Raising a child is no easy task—what would you do if you were put in charge of raising someone else’s child? In a recent study, researchers from the Yale Department of Ecology and Evolutionary Biology explored whether males of different animal species would care for offspring that aren’t their own. The researchers studied how the energy needed to raise a child could affect males’ decisions to care for offspring.
Previous theories state that males are most likely to care for children that are certain to be their own. Yet in many species, a male may take care of offspring that were not conceived by him, but rather by a competing male. Postdoctoral Research Fellow Gustavo Requena explained the difference between his model and those of earlier theories. Requena said, “In our study, we used mathematical models to emulate males’ decisions in different scenarios and ultimately address the same question, but taking into account a more general biological reality.” This model involves sperm competition games, which show how males allocate energetic resources to increase their chances for success within male-male mating competition.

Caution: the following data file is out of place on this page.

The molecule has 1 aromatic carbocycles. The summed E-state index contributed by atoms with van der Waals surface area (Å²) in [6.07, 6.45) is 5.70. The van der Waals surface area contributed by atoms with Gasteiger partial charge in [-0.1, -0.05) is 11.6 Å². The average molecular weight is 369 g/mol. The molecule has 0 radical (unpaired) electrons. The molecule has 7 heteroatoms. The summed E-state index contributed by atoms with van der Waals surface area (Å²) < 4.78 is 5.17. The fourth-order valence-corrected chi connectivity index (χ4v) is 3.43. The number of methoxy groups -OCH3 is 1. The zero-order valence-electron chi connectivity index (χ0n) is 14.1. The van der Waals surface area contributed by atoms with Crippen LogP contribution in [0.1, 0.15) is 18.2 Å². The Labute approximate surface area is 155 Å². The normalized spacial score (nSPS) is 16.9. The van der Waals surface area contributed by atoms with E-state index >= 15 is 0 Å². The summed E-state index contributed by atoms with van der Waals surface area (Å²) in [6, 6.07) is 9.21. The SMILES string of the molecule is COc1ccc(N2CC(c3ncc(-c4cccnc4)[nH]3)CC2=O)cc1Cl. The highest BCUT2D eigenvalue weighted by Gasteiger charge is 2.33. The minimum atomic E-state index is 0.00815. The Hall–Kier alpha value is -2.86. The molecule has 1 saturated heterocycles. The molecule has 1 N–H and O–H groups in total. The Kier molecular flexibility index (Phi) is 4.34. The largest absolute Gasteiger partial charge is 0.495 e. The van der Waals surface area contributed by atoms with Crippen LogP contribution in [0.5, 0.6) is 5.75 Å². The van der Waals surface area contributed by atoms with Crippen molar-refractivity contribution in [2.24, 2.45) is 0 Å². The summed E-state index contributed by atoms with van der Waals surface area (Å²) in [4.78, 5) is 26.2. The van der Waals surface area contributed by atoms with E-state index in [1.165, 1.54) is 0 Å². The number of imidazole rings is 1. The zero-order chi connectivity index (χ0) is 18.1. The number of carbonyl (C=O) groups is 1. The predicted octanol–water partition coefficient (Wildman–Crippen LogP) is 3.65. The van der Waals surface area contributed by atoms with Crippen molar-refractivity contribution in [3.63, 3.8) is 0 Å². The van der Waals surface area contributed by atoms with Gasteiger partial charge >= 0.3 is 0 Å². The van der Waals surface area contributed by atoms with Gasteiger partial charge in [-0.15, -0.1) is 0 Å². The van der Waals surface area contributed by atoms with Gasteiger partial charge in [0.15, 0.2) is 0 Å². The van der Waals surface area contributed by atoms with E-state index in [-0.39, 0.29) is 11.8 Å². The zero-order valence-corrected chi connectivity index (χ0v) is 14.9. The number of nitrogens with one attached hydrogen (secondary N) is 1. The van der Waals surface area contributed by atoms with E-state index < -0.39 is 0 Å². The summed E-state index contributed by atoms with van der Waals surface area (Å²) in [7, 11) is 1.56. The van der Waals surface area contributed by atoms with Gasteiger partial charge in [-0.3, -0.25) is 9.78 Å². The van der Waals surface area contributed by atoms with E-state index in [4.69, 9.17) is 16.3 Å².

Factors that affect the males’ decisions include female promiscuity, maternal effort, and the difficulty of providing care to offspring. Based on these factors, researchers found that when there is more energy required, males will provide care based on relatedness to his offspring. However, in low cost situations, males will provide care regardless of relation.
In this way, scientists hope to provide an answer as to why males continue to provide energetically-costly care towards offspring that may not be their own. From these results, they can develop a greater understanding of different parenting patterns in nature.